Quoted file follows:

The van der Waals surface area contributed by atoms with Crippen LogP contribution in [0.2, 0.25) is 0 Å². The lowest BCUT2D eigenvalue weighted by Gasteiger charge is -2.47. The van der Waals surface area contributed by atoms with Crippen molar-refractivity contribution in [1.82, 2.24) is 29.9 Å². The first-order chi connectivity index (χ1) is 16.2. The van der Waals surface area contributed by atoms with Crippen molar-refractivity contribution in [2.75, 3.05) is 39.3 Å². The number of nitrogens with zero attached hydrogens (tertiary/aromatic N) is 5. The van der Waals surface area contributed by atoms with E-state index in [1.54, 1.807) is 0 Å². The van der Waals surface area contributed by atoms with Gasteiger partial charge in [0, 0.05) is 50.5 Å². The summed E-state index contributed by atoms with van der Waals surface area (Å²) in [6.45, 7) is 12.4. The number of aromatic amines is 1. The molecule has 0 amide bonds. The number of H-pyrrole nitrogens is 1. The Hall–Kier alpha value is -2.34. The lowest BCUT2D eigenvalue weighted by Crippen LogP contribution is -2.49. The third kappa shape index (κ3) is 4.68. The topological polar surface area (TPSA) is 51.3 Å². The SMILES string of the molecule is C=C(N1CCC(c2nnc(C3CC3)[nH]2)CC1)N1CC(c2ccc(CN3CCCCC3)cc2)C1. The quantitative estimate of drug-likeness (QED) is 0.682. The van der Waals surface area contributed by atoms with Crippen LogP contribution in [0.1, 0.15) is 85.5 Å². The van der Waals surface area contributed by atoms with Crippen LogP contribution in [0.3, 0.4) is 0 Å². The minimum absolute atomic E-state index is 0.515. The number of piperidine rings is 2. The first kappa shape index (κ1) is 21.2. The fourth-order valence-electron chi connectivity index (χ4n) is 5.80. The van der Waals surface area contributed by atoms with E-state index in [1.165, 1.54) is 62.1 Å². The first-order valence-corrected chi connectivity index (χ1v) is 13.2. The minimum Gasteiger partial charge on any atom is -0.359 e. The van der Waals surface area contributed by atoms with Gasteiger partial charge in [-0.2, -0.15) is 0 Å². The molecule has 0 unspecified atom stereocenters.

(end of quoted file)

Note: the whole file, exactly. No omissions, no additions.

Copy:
The van der Waals surface area contributed by atoms with Crippen LogP contribution in [0.2, 0.25) is 0 Å². The lowest BCUT2D eigenvalue weighted by Gasteiger charge is -2.47. The van der Waals surface area contributed by atoms with Crippen molar-refractivity contribution in [1.82, 2.24) is 29.9 Å². The first-order chi connectivity index (χ1) is 16.2. The van der Waals surface area contributed by atoms with Crippen molar-refractivity contribution in [2.75, 3.05) is 39.3 Å². The number of nitrogens with zero attached hydrogens (tertiary/aromatic N) is 5. The van der Waals surface area contributed by atoms with E-state index in [1.54, 1.807) is 0 Å². The van der Waals surface area contributed by atoms with Gasteiger partial charge in [0, 0.05) is 50.5 Å². The summed E-state index contributed by atoms with van der Waals surface area (Å²) in [6.45, 7) is 12.4. The number of aromatic amines is 1. The molecule has 0 amide bonds. The number of H-pyrrole nitrogens is 1. The Hall–Kier alpha value is -2.34. The lowest BCUT2D eigenvalue weighted by Crippen LogP contribution is -2.49. The third kappa shape index (κ3) is 4.68. The topological polar surface area (TPSA) is 51.3 Å². The SMILES string of the molecule is C=C(N1CCC(c2nnc(C3CC3)[nH]2)CC1)N1CC(c2ccc(CN3CCCCC3)cc2)C1. The quantitative estimate of drug-likeness (QED) is 0.682. The van der Waals surface area contributed by atoms with Crippen LogP contribution in [0.1, 0.15) is 85.5 Å². The van der Waals surface area contributed by atoms with Crippen LogP contribution in [0.3, 0.4) is 0 Å². The minimum absolute atomic E-state index is 0.515. The number of piperidine rings is 2. The first kappa shape index (κ1) is 21.2. The fourth-order valence-electron chi connectivity index (χ4n) is 5.80. The van der Waals surface area contributed by atoms with E-state index in [1.165, 1.54) is 62.1 Å². The first-order valence-corrected chi connectivity index (χ1v) is 13.2. The minimum Gasteiger partial charge on any atom is -0.359 e. The van der Waals surface area contributed by atoms with Gasteiger partial charge in [-0.2, -0.15) is 0 Å². The molecule has 0 unspecified atom stereocenters.